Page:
Ye Ole Frugal Retiree here,

I have been asked numerous times how I live so well
on my fixed income.  As a retiree on a fixed income, I
was confronted with higher and higher prices and
lower and lower expectations.  However, since I
began hanging around Senior Centers and meeting
other seniors in coffee klatches, I have learned much
more – believe me, I have learned much more from
them than they have from me!  The more senior
seniors have taught me a lot, and they may well fare
better on  fixed incomes better than my junior
seniors.  

I worry about the current generation of baby
boomers and Dr. Phil addicts.  They only know the
Depression as that malady that you take Prozac for
and, consequently, have no experience in penny-
pinching.  My best advice for those less skilled in
managing an “Empty Nester” household on a small
income is to “think small.”  Small house, small yard,
small kitchen, small refrigerator, small utility bills
can all lead to a fatter wallet and larger bank
account.  As a society, we are programmed to buy
BIG.  Big cars and gas-guzzling SUVs, big homes
(and their big utility bills), big yards (and their big
water bills and maintenance costs), big refrigerators
for big appetites and expensive pre-packaged, pre-
cooked, pre-digested meals) all add up to thin
wallets and small savings accounts.

I have found that my wife and I can eat on less than
$200.00 monthly by eating healthy and buying
smart.  A typical day’s menu can be:


Breakfast:           





Lunch:







Snack:


Dinner:


     


Last Snack:




For entertainment, we review the weekly newspaper
and attend local concerts and shows at local venues.  
As an example, this week there are FREE concerts at
two local parks and three separate informal tours at
local historical sites.  We also attend grand openings
and open houses whenever possible.

We take advantage of our local 99 cent store and the
numerous thrift stores in our area, particularly on
“half-off days.”  Several area stores have a Senior
Discount Day every month and we take advantage of
these to stock up on our staple items.

For transportation, I have a 12 year old Subaru with
172,000 miles on the odometer.  I purchased her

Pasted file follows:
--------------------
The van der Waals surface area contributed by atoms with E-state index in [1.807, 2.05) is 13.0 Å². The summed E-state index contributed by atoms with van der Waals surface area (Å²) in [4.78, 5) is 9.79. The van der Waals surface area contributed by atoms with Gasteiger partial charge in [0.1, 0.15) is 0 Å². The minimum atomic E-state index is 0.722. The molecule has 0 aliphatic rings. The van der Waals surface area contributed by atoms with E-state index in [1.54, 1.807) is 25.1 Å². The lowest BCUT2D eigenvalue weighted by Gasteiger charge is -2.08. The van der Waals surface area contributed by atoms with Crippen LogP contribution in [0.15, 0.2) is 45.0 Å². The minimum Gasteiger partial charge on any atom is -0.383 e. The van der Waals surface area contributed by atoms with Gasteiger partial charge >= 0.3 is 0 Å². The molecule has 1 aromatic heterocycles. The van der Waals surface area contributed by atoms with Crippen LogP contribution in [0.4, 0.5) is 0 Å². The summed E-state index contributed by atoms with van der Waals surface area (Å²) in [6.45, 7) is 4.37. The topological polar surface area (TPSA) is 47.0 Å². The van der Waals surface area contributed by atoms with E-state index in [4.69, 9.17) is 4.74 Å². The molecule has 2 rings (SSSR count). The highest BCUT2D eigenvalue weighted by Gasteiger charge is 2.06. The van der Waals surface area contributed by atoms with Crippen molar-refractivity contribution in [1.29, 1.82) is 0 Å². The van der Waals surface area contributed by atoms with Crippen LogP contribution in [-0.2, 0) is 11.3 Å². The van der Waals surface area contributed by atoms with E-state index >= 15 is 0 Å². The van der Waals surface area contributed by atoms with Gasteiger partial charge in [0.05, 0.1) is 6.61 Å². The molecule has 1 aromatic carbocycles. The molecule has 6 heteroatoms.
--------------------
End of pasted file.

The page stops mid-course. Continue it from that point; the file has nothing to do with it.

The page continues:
from an e-bay auction for a mere $1,342.00 with a
guarantee that if I wasn’t satisfied after a test drive,
that I could terminate the sale at no cost or
obligation.  The vehicle was in perfect condition for
her age and I have been able to keep my
transportation costs (including gas, insurance and
maintenance) to under 14 cents per mile.

Whenever we travel by car on vacation, we take
advantage of a rental car with discounts from AAA or
AARP.  Sometimes, we simply fly to our destination
and stay in hotels near bus routes.  We always take
advantage of deep discounts which can be found on
Internet sites which I’ll be reviewing in upcoming
newsletters.  Frequently, we find ourselves staying
at 3 and even 4 star hotels for under $50 per night –
bet you never knew that being frugal could be so
elegant!

When dining, we take advantage of the discounts
offered at my favorite online restaurant (click on
banner to the left)  which offers $25 gift certificates
at fine local restaurants for as low as $5.00.  Yes, you
read that correctly – FIVE bucks!  Recently, while I
was in Phoenix visiting my daughter, we found 97
different restaurants listed on Restaurant.com where
we could indulge ourselves for less than 30% of the
menu price.

So say good-bye to lowering your expectations!  Life
can be quite good if you make a game out of thrifty
living.  In fact, the Internet has really leveled the
playing field for retirees, opening up all kinds of
options for better living on a budget.

Taking time to plan your meals, outings and
excursions - - utilizing the numerous Internet sites
that I’ll be putting at your fingertips will open the
doors to a vast number of possibilities.

Good hunting and a have a great time spending your
children’s inheritance!

Ray Freeman,
Ye Ole Grouch

Newsletter:  
Launching you on your Journey into Frugal Living
The Frugal Retiree
Fresh squeezed orange juice (in
season)
Oatmeal with brown sugar and
raisins
Half a banana
Fresh brewed coffee
Tuna fish sandwich on 7 grain
bread (from a day old bread
outlet)
Carrot and celery sticks (prepared
in advance and maintained in
sealed pouches)
Small Fat Free Yogurt
Small Apple

Baked Potato with chili topping
Raw broccoli florets
Half cup ice cream
Hot green tea


Half cup granola cereal with small
handful of chopped nuts and two
teaspoons of honey